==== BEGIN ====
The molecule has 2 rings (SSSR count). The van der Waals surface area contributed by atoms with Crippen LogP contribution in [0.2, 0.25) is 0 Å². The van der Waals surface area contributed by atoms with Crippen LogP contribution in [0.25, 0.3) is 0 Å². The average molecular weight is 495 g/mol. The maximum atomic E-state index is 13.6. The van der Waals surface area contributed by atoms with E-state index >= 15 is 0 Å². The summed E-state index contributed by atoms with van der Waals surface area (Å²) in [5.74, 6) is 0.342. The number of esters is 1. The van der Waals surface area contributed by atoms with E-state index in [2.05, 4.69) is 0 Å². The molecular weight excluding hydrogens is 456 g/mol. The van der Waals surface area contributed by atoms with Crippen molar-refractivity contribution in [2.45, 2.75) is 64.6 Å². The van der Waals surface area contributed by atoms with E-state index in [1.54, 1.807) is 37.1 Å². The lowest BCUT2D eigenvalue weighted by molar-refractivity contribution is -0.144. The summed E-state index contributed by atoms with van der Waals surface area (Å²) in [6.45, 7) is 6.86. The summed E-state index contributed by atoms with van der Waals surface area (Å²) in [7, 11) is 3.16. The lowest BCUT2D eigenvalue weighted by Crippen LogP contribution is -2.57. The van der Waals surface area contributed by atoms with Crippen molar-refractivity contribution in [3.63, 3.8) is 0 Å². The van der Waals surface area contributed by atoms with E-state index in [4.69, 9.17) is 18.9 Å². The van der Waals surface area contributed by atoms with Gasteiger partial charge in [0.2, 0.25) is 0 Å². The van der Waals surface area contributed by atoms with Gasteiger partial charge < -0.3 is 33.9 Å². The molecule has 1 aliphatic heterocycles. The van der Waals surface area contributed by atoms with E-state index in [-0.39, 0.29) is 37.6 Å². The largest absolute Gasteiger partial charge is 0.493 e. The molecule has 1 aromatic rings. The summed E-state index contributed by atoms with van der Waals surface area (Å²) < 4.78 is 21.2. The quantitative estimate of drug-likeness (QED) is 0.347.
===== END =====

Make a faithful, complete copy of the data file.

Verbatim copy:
The molecule has 2 rings (SSSR count). The van der Waals surface area contributed by atoms with Crippen LogP contribution in [0.2, 0.25) is 0 Å². The van der Waals surface area contributed by atoms with Crippen LogP contribution in [0.25, 0.3) is 0 Å². The average molecular weight is 495 g/mol. The maximum atomic E-state index is 13.6. The van der Waals surface area contributed by atoms with E-state index >= 15 is 0 Å². The summed E-state index contributed by atoms with van der Waals surface area (Å²) in [5.74, 6) is 0.342. The number of esters is 1. The van der Waals surface area contributed by atoms with E-state index in [2.05, 4.69) is 0 Å². The molecular weight excluding hydrogens is 456 g/mol. The van der Waals surface area contributed by atoms with Crippen molar-refractivity contribution in [2.45, 2.75) is 64.6 Å². The van der Waals surface area contributed by atoms with E-state index in [1.54, 1.807) is 37.1 Å². The lowest BCUT2D eigenvalue weighted by molar-refractivity contribution is -0.144. The summed E-state index contributed by atoms with van der Waals surface area (Å²) in [6.45, 7) is 6.86. The summed E-state index contributed by atoms with van der Waals surface area (Å²) in [7, 11) is 3.16. The lowest BCUT2D eigenvalue weighted by Crippen LogP contribution is -2.57. The van der Waals surface area contributed by atoms with Crippen molar-refractivity contribution in [3.63, 3.8) is 0 Å². The van der Waals surface area contributed by atoms with E-state index in [4.69, 9.17) is 18.9 Å². The van der Waals surface area contributed by atoms with Gasteiger partial charge in [0.2, 0.25) is 0 Å². The van der Waals surface area contributed by atoms with Gasteiger partial charge < -0.3 is 33.9 Å². The molecule has 1 aliphatic heterocycles. The van der Waals surface area contributed by atoms with E-state index in [-0.39, 0.29) is 37.6 Å². The largest absolute Gasteiger partial charge is 0.493 e. The molecule has 1 aromatic rings. The summed E-state index contributed by atoms with van der Waals surface area (Å²) < 4.78 is 21.2. The quantitative estimate of drug-likeness (QED) is 0.347.